The very simple answer is I like music and I want to play. Photography is something that was foisted on me. I took classes in college and hated them. I had a very good professor, but he had my brother as a student, and my brother is a very talented professional photographer. There was always that comparison game, and the teacher leaned into that.

I shied away from photography for a long time, and I got an invitation to a festival in Poland, and Under the Radar said, “You need to take your own photos.” I very begrudgingly got in the pit and did not love the photography bit for a long time, but I was like, “This will get me to go places and do things.” I was sort of addicted to that adrenaline.

Five or six years ago, I stopped calling myself a writer with a camera and started calling myself a photographer, and owning that title changed the game. It was like, suddenly, I don’t get to just luck into a photograph. I have to figure out why it’s good, why I like it, and how to do it again. As soon as that clicked for me, I fell in love with photography. It’s fun! It’s another form of storytelling at heart, and concert photography—although I do plenty of other kinds of photography—is the funnest of the fun because it happens very fast. You only get one shot at it. You can’t ask the musician, [are you] going to run across the stage again?

Either you’re going to win spectacularly and get that shot…or you can fail your own expectations and come away with a bunch of blurry shots and be like, “What do I do with this?” I’m an average human being in that I don’t like the idea of failure, but suddenly, these are stakes that I embraced.

I don’t make money on concert photography. I could probably buy you lunch with the money I’ve made off concert photography in the last two years, but I still love it for the original reasons. It gets me places.

The thing I hear currently in our conversation is the merit of honing the title, like, “writer, period, end of sentence,” and also “photographer.”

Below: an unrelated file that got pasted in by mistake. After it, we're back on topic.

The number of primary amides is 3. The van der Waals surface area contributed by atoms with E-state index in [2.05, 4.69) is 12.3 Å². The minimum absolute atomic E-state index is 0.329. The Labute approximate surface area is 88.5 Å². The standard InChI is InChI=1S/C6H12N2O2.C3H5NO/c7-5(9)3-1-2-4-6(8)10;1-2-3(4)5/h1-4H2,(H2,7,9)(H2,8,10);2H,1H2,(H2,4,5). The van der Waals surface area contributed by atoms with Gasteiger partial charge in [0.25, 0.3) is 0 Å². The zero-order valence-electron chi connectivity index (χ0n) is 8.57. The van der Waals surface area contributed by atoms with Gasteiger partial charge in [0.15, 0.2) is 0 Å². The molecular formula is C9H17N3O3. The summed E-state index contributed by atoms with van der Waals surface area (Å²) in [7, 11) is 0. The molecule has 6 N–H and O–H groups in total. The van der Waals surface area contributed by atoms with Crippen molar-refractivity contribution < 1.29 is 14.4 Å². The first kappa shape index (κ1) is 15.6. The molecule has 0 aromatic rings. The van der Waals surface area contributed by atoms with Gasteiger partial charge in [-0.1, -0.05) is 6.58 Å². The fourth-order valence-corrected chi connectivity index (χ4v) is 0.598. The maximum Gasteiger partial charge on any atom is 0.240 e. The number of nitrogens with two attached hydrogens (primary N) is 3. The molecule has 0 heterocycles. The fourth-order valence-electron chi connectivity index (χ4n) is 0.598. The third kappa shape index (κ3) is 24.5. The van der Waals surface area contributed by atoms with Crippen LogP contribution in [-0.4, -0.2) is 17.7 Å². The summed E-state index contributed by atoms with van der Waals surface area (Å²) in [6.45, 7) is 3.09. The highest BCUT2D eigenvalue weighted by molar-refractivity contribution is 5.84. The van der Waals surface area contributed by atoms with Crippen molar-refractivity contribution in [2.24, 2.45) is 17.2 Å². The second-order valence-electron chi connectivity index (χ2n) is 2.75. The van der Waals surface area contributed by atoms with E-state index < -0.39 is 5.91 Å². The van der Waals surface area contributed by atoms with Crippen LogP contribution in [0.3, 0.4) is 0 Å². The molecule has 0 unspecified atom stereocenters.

Yeah. I’m a multihyphenate, which, the first time someone called me that, I almost vomited from the weirdness. It’s like, what? I can do these things? It took adding “podcast producer” to those titles to make me believe it.

On that note, when I first met you, I wasn’t aware of you having any interest in, or skills with, podcasts, but you worked on Why Not Both? until its hiatus at the end of last year. I’m curious how you decided this would be part of your journey.

Pam [Shaffer] had been producing [the podcast] on her own and interviewing her friends. It was great—“Here are my friends who do multiple things,” very homegrown, very fun. She interviewed me, which was both fun and horrifying. … I was really taken with how good of an interviewer she is, being a therapist and a musician, and being able to make those connections in real-time that I tend to only make when I’m sitting there looking at my transcript.

It was 2019, and it was on a whim, and she had done 10 episodes earlier that year, and I said, “Hey, [do] you want to bring Why Not Both? back? I could produce it for you.” Just being like, “I like storytelling. You tell stories. Let’s see if we can partner.” She said yes, not really knowing what that would mean. We had the beginnings of our first season and then 2020 happened, which gave me a lot of free time and a lot of anxiety. I was pairing that free time and anxiety and being like, I’ll learn podcasting. [Pam] became an even more incredible host than she already was. I became a better story editor than I was, and with our powers combined, we’ve had some incredible shows.

On Instagram, I’ve seen you move toward not just photography but original content like slideshows and graphics. I’m curious if you can talk about that as it pertains to developing, improving, enhancing, and shifting your creative process.

I know it’s not a cool opinion, but I love Instagram. [I] definitely love it more than Twitter [and] Facebook. I’m dipping my toe into TikTok and feeling very old, but at some point, I’m going to master that language.